The Articles of Religion
Extracts from the Declaration
of His Majesty King Charles I
...the Articles of the Church of England.
.. do contain the true doctrine of the Church of England
agreeable to God's Word.
.. no man hereafter shall either print, or preach, to draw the Article aside
any way, but shall submit to it in the plain and full meaning thereof: and shall not put his own
sense or comment to the meaning of the Article, but shall take it in the literal and grammatical
Canon A2 of the Church of England
The Thirty-Nine Articles are agreeable to the Word of God and may be assented unto with a good
conscience by all members of the Church of England.
Canon A5 of the Church of England
The doctrine of the Church of England is grounded in the holy Scriptures, and in such teachings of
the ancient Fathers and Councils of the Church as are agreeable to the said Scriptures. In
particular such doctrine is to be found in the Thirty-Nine Articles of Religion, the Book of Common
Prayer, and the Ordinal.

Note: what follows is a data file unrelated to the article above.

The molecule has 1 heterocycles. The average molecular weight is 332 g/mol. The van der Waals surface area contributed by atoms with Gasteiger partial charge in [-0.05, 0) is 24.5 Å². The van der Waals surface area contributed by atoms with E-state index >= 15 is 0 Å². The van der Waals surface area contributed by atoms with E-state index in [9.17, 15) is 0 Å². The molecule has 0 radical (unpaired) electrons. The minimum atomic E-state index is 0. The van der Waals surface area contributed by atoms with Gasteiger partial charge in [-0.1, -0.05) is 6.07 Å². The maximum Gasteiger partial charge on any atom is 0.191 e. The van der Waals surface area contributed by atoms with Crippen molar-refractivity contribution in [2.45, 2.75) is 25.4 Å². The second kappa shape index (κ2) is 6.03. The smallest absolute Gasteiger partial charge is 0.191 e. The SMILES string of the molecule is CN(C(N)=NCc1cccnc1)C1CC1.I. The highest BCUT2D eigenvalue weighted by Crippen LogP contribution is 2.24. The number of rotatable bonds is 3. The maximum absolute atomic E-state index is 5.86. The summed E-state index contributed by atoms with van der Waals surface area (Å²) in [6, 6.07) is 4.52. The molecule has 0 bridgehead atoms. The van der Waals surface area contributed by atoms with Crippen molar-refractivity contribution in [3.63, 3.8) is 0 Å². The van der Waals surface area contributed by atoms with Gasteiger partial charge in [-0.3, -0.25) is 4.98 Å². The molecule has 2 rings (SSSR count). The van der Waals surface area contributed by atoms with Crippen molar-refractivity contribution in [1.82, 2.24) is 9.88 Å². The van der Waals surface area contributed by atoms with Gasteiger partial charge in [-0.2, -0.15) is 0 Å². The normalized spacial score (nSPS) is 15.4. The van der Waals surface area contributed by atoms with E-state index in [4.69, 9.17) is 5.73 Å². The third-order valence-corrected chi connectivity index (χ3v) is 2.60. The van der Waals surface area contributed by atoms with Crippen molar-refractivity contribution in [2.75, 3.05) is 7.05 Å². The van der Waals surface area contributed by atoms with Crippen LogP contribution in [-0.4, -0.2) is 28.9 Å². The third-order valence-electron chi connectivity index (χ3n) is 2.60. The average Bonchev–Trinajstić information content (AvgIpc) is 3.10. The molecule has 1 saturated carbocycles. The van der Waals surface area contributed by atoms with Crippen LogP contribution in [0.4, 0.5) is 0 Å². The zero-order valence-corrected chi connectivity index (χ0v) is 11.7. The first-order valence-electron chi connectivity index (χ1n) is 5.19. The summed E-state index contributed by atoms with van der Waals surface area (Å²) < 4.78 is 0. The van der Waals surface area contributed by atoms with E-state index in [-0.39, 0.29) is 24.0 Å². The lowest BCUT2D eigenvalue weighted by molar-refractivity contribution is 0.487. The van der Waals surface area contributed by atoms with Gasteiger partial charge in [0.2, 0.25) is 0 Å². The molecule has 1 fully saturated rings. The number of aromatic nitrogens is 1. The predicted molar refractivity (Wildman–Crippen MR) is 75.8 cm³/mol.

The Articles of Religion are set out below in their traditional form followed by a modern
English equivalent or commentary.
The latter is provided solely for the purpose of making
the Articles more easily understood.
The standing or authority of the Articles as set out
in the Book of Common Prayer is in no way to be interpreted as diminished or undermined.
I. Of Faith in the Holy Trinity.
There is but one living and true God, everlasting, without body, parts or passions; of
infinite power, wisdom and goodness; the Maker, and Preserver of all things both visible
And in unity of this Godhead there be three Persons, of one substance,
power, and eternity; the Father, the Son, and the Holy Ghost.
Faith in the Holy Trinity
There is only one living and true God, who is eternal and without body, indivisible
He is of infinite power, wisdom and goodness.
He is the maker
and preserver of all things both visible and invisible.
Within the unity of the
Godhead there are three persons who are of one substance, power and eternity -
the Father, the Son and the Holy Spirit.
II. Of the Word or Son of God, which was made very Man.
The Son, which is the Word of the Father, begotten from everlasting of the Father, the
very and eternal God, and of one substance with the Father, took Man's nature in the
womb of the blessed Virgin, of her substance: so that two whole and perfect Natures,
that is to say, the Godhead and Manhood, were joined together in one Person, never to be